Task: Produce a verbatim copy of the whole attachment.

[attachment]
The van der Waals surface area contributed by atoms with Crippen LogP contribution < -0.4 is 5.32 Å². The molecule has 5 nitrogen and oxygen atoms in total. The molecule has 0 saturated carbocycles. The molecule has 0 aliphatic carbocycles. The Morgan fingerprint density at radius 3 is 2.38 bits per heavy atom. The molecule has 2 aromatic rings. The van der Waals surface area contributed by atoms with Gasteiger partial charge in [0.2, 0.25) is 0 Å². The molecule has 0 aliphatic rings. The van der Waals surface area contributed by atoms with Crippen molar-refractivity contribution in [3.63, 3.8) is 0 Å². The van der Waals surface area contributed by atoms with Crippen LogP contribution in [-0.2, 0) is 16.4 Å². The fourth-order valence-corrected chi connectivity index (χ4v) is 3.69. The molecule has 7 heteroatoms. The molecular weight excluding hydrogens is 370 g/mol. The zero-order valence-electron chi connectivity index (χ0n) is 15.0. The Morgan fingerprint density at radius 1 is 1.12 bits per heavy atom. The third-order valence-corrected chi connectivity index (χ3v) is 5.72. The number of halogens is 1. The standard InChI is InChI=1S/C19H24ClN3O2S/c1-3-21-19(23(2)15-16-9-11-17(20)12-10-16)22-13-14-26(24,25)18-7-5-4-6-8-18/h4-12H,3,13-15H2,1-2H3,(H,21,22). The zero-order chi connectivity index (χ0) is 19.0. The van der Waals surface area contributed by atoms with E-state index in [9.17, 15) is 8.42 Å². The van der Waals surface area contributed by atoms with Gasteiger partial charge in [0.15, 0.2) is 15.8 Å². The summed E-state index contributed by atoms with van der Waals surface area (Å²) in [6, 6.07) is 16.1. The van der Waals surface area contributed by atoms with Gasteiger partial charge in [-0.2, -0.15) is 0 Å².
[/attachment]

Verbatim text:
The van der Waals surface area contributed by atoms with Crippen LogP contribution < -0.4 is 5.32 Å². The molecule has 5 nitrogen and oxygen atoms in total. The molecule has 0 saturated carbocycles. The molecule has 0 aliphatic carbocycles. The Morgan fingerprint density at radius 3 is 2.38 bits per heavy atom. The molecule has 2 aromatic rings. The van der Waals surface area contributed by atoms with Gasteiger partial charge in [0.2, 0.25) is 0 Å². The molecule has 0 aliphatic rings. The van der Waals surface area contributed by atoms with Crippen molar-refractivity contribution in [3.63, 3.8) is 0 Å². The van der Waals surface area contributed by atoms with Crippen LogP contribution in [-0.2, 0) is 16.4 Å². The fourth-order valence-corrected chi connectivity index (χ4v) is 3.69. The molecule has 7 heteroatoms. The molecular weight excluding hydrogens is 370 g/mol. The zero-order valence-electron chi connectivity index (χ0n) is 15.0. The Morgan fingerprint density at radius 1 is 1.12 bits per heavy atom. The third-order valence-corrected chi connectivity index (χ3v) is 5.72. The number of halogens is 1. The standard InChI is InChI=1S/C19H24ClN3O2S/c1-3-21-19(23(2)15-16-9-11-17(20)12-10-16)22-13-14-26(24,25)18-7-5-4-6-8-18/h4-12H,3,13-15H2,1-2H3,(H,21,22). The zero-order chi connectivity index (χ0) is 19.0. The van der Waals surface area contributed by atoms with E-state index in [9.17, 15) is 8.42 Å². The van der Waals surface area contributed by atoms with Gasteiger partial charge in [0.15, 0.2) is 15.8 Å². The summed E-state index contributed by atoms with van der Waals surface area (Å²) in [6, 6.07) is 16.1. The van der Waals surface area contributed by atoms with Gasteiger partial charge in [-0.2, -0.15) is 0 Å².